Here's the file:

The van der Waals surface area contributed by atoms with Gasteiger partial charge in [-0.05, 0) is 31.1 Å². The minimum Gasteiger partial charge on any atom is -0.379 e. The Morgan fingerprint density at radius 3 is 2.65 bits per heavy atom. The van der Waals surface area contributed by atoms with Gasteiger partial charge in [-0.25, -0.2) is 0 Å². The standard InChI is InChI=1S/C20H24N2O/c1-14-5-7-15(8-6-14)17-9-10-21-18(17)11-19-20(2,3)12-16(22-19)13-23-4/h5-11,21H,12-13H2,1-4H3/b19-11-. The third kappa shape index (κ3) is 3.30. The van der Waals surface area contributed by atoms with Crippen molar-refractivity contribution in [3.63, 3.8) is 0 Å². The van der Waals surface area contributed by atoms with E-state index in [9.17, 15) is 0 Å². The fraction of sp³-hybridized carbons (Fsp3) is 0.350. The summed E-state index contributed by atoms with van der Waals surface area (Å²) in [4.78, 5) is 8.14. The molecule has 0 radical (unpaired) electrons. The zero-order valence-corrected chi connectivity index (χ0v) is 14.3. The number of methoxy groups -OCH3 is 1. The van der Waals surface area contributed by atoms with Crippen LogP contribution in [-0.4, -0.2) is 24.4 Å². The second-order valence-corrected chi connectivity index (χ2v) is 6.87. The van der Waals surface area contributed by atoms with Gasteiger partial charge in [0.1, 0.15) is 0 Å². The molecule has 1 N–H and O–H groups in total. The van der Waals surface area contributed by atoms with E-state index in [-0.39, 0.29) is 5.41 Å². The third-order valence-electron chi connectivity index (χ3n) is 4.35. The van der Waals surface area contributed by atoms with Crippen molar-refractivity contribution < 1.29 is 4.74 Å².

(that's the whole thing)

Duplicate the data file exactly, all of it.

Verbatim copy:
The van der Waals surface area contributed by atoms with Gasteiger partial charge in [-0.05, 0) is 31.1 Å². The minimum Gasteiger partial charge on any atom is -0.379 e. The Morgan fingerprint density at radius 3 is 2.65 bits per heavy atom. The van der Waals surface area contributed by atoms with Gasteiger partial charge in [-0.25, -0.2) is 0 Å². The standard InChI is InChI=1S/C20H24N2O/c1-14-5-7-15(8-6-14)17-9-10-21-18(17)11-19-20(2,3)12-16(22-19)13-23-4/h5-11,21H,12-13H2,1-4H3/b19-11-. The third kappa shape index (κ3) is 3.30. The van der Waals surface area contributed by atoms with Crippen molar-refractivity contribution in [3.63, 3.8) is 0 Å². The van der Waals surface area contributed by atoms with E-state index in [9.17, 15) is 0 Å². The fraction of sp³-hybridized carbons (Fsp3) is 0.350. The summed E-state index contributed by atoms with van der Waals surface area (Å²) in [4.78, 5) is 8.14. The molecule has 0 radical (unpaired) electrons. The zero-order valence-corrected chi connectivity index (χ0v) is 14.3. The number of methoxy groups -OCH3 is 1. The van der Waals surface area contributed by atoms with Crippen LogP contribution in [-0.4, -0.2) is 24.4 Å². The second-order valence-corrected chi connectivity index (χ2v) is 6.87. The van der Waals surface area contributed by atoms with Gasteiger partial charge in [0.1, 0.15) is 0 Å². The molecule has 1 N–H and O–H groups in total. The van der Waals surface area contributed by atoms with E-state index in [-0.39, 0.29) is 5.41 Å². The third-order valence-electron chi connectivity index (χ3n) is 4.35. The van der Waals surface area contributed by atoms with Crippen molar-refractivity contribution < 1.29 is 4.74 Å².